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Dead Street
Mickey Spillane
Hard Case Crime 2007
221 pages

Mickey Spillane may be dead but like in many a mystery novel there are still a few mysteries around the guy. The latest, and not the last, is Dead Street published by Hard Case Crime, the whodunit paperback publisher with those cool old school pulp fiction covers. Dead Street, as the back of the book will reveal, was prepared for publication by Max Allan Collins, another mystery writer and close friend of Spillane’s. In the afterword Collins explains what prepared for publication means but suffice to say it’s hard to tell what Collins did and did not do.

Dead Street by Mickey Spillane is the story of retired police captain Jack “the Shooter” Stang an old school cop who, like many of his retired brethren, finds it hard to stay inactive. Stang is nonplussed as the street his old precinct squatted on is being torn up and rebuilt. This brings back a few memories, none of which is more painful than that of Bettie, his dead girlfriend. Stang then learns Bettie is still alive and living the sort of life someone in witness protection might enjoy in a Florida retirement community that caters to ex-cops. There is also a reason why Bettie is living in such a community and Stang immediately tries to figure out that reason.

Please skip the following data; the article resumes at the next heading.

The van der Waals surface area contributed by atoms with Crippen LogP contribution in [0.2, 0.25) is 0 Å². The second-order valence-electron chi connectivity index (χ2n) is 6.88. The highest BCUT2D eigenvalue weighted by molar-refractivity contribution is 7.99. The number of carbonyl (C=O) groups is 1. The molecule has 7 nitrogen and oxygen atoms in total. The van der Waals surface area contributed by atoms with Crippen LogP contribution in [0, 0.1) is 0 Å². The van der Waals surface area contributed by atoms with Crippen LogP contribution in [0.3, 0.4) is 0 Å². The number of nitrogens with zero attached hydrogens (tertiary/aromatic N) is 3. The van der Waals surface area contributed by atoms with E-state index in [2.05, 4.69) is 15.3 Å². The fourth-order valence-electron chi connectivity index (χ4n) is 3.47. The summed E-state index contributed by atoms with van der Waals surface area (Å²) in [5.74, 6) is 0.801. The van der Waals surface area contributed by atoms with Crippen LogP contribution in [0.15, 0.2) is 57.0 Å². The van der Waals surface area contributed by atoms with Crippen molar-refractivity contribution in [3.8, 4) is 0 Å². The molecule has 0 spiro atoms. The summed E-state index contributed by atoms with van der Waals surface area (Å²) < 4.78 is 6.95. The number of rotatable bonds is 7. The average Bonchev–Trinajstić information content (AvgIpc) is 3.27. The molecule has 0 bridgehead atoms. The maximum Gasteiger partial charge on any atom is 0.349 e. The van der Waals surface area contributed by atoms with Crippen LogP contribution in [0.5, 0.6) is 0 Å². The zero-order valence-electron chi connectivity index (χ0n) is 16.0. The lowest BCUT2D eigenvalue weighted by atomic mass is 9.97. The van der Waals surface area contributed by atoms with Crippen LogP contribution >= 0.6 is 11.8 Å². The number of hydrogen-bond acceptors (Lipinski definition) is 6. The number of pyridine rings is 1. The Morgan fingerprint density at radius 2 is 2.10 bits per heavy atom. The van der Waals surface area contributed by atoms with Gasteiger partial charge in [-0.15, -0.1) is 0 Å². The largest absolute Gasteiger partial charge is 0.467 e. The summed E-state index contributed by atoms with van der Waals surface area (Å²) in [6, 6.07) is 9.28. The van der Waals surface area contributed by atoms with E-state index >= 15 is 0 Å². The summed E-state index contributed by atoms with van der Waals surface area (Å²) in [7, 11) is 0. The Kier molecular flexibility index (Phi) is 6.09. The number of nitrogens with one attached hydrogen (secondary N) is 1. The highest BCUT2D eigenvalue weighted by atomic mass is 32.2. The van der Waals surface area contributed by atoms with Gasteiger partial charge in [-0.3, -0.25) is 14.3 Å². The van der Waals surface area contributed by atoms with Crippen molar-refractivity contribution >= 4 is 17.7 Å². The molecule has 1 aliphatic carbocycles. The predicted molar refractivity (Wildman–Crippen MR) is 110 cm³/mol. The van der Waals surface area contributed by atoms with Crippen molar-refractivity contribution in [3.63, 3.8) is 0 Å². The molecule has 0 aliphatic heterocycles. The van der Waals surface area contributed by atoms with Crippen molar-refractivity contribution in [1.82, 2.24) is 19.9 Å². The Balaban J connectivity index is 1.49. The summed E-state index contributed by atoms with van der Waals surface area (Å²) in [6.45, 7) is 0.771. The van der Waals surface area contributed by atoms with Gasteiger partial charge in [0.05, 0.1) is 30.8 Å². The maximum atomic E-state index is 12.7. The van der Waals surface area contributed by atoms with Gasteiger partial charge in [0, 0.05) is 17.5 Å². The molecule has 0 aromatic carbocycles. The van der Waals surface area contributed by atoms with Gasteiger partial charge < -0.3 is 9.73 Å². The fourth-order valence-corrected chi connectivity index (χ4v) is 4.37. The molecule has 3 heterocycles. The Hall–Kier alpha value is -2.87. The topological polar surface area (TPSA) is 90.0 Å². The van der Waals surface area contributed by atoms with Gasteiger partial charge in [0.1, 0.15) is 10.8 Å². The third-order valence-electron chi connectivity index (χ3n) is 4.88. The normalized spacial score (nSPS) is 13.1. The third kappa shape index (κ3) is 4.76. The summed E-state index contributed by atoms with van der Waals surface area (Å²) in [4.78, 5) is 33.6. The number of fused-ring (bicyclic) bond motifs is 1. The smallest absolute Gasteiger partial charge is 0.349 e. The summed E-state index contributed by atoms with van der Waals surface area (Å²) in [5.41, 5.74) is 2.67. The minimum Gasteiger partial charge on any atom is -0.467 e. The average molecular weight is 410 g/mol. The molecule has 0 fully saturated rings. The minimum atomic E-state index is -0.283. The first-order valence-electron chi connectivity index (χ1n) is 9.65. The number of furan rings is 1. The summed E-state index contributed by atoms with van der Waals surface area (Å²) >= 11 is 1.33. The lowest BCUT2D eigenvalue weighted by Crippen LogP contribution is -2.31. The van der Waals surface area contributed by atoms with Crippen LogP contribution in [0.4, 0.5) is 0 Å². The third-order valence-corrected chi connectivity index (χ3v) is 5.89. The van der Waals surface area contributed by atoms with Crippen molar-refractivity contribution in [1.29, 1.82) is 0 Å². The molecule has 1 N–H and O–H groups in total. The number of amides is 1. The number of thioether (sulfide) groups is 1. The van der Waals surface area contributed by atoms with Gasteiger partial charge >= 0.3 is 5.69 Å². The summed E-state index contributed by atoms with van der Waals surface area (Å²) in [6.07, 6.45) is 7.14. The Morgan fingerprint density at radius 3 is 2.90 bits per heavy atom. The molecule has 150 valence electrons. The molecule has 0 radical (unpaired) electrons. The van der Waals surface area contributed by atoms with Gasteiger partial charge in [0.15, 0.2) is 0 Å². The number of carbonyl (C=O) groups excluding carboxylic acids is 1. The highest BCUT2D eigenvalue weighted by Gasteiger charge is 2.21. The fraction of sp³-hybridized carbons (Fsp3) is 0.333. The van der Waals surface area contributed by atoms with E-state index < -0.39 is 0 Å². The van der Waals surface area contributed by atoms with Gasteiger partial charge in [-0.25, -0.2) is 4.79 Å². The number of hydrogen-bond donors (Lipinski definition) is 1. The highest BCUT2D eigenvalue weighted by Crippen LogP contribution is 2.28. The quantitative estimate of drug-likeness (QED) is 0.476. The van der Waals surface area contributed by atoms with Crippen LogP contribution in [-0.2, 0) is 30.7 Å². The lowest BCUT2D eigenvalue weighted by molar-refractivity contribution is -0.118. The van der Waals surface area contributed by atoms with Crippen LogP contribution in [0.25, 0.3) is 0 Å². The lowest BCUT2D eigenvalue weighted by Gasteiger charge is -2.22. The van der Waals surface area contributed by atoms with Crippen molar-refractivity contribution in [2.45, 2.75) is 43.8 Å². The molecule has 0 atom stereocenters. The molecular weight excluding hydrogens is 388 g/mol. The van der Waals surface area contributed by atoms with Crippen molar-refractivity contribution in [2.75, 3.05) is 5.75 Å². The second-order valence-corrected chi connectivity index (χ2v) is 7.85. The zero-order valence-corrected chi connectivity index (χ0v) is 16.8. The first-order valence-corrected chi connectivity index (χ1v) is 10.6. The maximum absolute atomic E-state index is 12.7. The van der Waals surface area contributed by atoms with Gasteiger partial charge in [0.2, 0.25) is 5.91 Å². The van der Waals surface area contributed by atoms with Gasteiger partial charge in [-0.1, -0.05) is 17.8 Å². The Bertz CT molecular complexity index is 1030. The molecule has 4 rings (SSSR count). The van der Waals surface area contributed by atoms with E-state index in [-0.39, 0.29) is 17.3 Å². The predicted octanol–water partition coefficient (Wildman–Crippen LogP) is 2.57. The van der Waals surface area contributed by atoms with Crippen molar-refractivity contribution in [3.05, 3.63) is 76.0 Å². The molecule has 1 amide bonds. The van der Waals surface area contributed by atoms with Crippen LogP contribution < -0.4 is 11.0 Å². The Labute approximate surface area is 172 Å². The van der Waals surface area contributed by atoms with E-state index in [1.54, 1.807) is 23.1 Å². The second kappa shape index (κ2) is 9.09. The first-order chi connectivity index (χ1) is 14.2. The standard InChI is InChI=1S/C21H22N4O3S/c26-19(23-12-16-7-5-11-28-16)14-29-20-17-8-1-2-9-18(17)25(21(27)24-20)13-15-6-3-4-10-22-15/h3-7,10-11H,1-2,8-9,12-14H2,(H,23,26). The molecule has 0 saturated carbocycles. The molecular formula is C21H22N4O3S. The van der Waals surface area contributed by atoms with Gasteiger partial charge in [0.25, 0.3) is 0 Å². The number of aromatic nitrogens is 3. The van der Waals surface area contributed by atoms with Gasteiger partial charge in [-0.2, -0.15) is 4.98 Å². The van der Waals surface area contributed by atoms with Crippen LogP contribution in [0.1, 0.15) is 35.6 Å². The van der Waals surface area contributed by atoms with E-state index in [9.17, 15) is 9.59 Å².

This latest Mickey Spillane mystery reads pretty much like the Spillane we have all come to love: hard boiled take no prisoners detective looks into something and all hell breaks loose. There is a post 9/11 twist to this particular story that doesn’t quite read like your old school noir mystery but also doesn’t quite feel out of place either because Spillane basically took the old armored car heist and whatever happened to the loot bit and nine-elevened it.

Mickey Spillane fans will enjoy Dead Street and be satisfied until the last Mike Hammer novel (yes, there is going to be one, unlike the infamous Black Border for McGee) comes out. If you like noir mystery novels, this one will also satisfy.

By the way, in the afterword Collins says one of the reasons Mickey Spillane took a break from writing hard boiled detective novels is he became a Jehovah’s Witness. I’d like to meet the man who turned down a Watchtower when Spillane knocked at the door.

Other Hard Case Crime mystery novels we reviewed:

Lawrence Block Grifter’s GameĀ  Click to read the review.

Stephen King The Colorado Kid Click to read the review

Richard Aleas Songs of InnocenceĀ  Click to read the review